The Black Art of TIG Welding Aluminum- Crash Course Edition

Tig Welding can be a black art if you start on your own with no direction. All too often we see first time TIG Welders struggle with the basics and this can lead to frustration and a long learning process. TIG welding aluminum can be more difficult than steel; even with a simplified TIG welder like the Eastwood TIG 200 AC/DC. Aluminum tends to be less forgiving and there are some simple steps you can take before, during, and after the weld that can help you successfully weld aluminum. I decided to throw together a few common mistakes and corrections for beginners when learning the “black art” of TIG welding aluminum.

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“Cleanliness is next to godliness”- Cleaning your weld surface and keeping everything you do as clean as possible when TIG welding makes a world of difference. This is even more important with aluminum, taking extra steps to clean your parts as good as possible will help you make a clean and strong weld. Above you can see a piece of “clean aluminum” that I pulled off the shelf and welded on. You can see the brown halo around the weld and spatter of dirt that was forced from the weld. In the grand scheme of things the aluminum was “clean” but not enough for TIG welding. The second a piece of bare metal is exposed to the atmosphere it starts oxidizing on a molecular level. This oxidation will take a while to be visible to the naked eye, but it’s happening. I suggest to at the least use a dedicated stainless wire brush to scuff the surface of the aluminum until you have a dull, brushed finish. You can also use a fresh sanding pad or disc as well. I then suggest to follow up with Eastwood Low VOC PRE, Acetone, or a similar chemical. DO NOT under any circumstances use a brake cleaner-type product as they contain a chemical that when heated or burnt creates what was once known as “mustard gas” and can be DEADLY. Our Low-VOC PRE and Acetone are safe to use, and are the preferred solvent to clean parts one last time before welding.

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You’re settings mean a LOT- Even on a simplified machine like our TIG 200 AC/DC the extra dials used for aluminum can be confusing, even more so if you’re learning on a higher end machine with lots of dials, switches, and “blinky gauges”. The clearance effect or AC Balance control is the most important dial to learn when welding Aluminum with your TIG welder. This dial will essentially change the “sine wave” of the AC welding process. This dial will change how long (we’re talking fractions of a second) the welder will stall on electrode positive to electrode negative to gain either more cleaning or more penetration into the workpiece. On the Eastwood TIG 200 this dial is called “Clearance Effect” and goes from -5 to +5. The more negative you go on the dial will net you greater penetration and a tighter arc/weld puddle, but less cleaning of the workpiece. If you go more positive the puddle gets wider and more cleaning of the base metal occurs. In this case the heat goes more into the torch itself. There’s a reasonable limit how far you can go positive on the Clearance Effect, much past 0 will cause the electrode to get overheated and start balling up or potentially fracturing at the end. You can see the pics above of an electrode that was overheated due to incorrect settings.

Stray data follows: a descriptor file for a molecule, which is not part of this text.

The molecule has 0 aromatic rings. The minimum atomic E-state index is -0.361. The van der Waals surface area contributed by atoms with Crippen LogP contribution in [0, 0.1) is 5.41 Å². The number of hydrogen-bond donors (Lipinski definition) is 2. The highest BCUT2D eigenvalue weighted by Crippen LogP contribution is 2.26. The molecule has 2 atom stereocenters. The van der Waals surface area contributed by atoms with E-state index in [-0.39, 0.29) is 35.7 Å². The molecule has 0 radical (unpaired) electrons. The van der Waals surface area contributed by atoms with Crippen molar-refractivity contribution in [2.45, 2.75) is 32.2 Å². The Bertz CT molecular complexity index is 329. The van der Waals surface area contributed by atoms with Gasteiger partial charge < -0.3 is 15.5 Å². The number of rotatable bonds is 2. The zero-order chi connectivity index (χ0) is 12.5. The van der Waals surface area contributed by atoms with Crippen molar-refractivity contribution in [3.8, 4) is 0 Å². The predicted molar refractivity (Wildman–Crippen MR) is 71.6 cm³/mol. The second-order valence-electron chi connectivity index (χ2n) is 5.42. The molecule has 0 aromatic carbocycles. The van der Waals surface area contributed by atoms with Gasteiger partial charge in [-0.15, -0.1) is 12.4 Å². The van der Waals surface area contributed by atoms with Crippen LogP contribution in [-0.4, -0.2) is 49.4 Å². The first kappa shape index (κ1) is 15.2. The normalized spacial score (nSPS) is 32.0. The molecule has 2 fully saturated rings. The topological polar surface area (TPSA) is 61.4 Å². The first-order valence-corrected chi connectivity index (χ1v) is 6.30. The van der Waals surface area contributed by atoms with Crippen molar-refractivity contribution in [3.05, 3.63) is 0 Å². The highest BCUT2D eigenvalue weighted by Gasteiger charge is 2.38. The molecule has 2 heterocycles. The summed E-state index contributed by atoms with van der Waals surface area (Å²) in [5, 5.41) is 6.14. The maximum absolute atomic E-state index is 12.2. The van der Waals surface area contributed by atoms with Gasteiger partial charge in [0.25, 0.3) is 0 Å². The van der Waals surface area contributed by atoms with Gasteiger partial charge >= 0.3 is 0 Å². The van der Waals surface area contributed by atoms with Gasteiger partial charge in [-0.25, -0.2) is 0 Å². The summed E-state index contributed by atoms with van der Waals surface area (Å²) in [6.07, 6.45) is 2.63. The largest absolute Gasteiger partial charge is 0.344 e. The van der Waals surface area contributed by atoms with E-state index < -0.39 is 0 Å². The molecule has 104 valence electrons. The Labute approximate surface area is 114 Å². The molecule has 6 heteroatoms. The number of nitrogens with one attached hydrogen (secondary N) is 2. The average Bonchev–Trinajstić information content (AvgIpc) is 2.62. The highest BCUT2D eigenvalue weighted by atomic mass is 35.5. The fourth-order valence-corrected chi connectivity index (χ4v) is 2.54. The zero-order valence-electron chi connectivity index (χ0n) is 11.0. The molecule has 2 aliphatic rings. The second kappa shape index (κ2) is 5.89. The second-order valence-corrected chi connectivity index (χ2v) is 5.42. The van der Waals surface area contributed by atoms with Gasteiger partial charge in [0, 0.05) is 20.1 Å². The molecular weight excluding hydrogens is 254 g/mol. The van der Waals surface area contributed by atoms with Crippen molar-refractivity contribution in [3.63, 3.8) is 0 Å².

There are a few ways you can “cheat” this setting. I highly suggest converting you torch gas nozzle and collet body to a gas lens to achieve better gas coverage and more efficient cleaning. The added shielding coverage when using a gas lens allows you to turn your setting more towards the negative side for a tighter arc and weld puddle. Cleaning your workpiece as much as possible can also help since the machine doesn’t have to work as hard to clean the metal. Also remember that there are many grades of aluminum which can change where you set the dial on the machine (IE- older low quality castings vs. fresh new plate aluminum).

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Wait for it, Wait for it- Patience is something that is tough sometimes, especially when you have so many things going on at one time when TIG welding. A big mistake we see beginner TIG welders make when learning how to weld aluminum is not waiting for the puddle to fully initiate. Like we talked about in the paragraph above, when welding on AC the welder actually cleans the base metal before the aluminum turns molten. This means you will have to wait a few seconds before a puddle starts. This time will vary on your amperage, clearance effect (AC Balace), and how clean your material is. Above you can see the process of starting a puddle in aluminum. At first the arc will turn a small circle of the metal white, then the area will increase in size and the “eye” of the puddle will begin get shiny and turn into a liquid. Shortly there after the puddle will open up and start to get larger. Once you have a puddle thats the desired size you can begin to add a dab of filler rod, move forward half the puddles diameter and add another dab of filler. Just make sure that the area is staying clean around the puddle and there isn’t black specks floating in the puddle or brown halos around the puddle.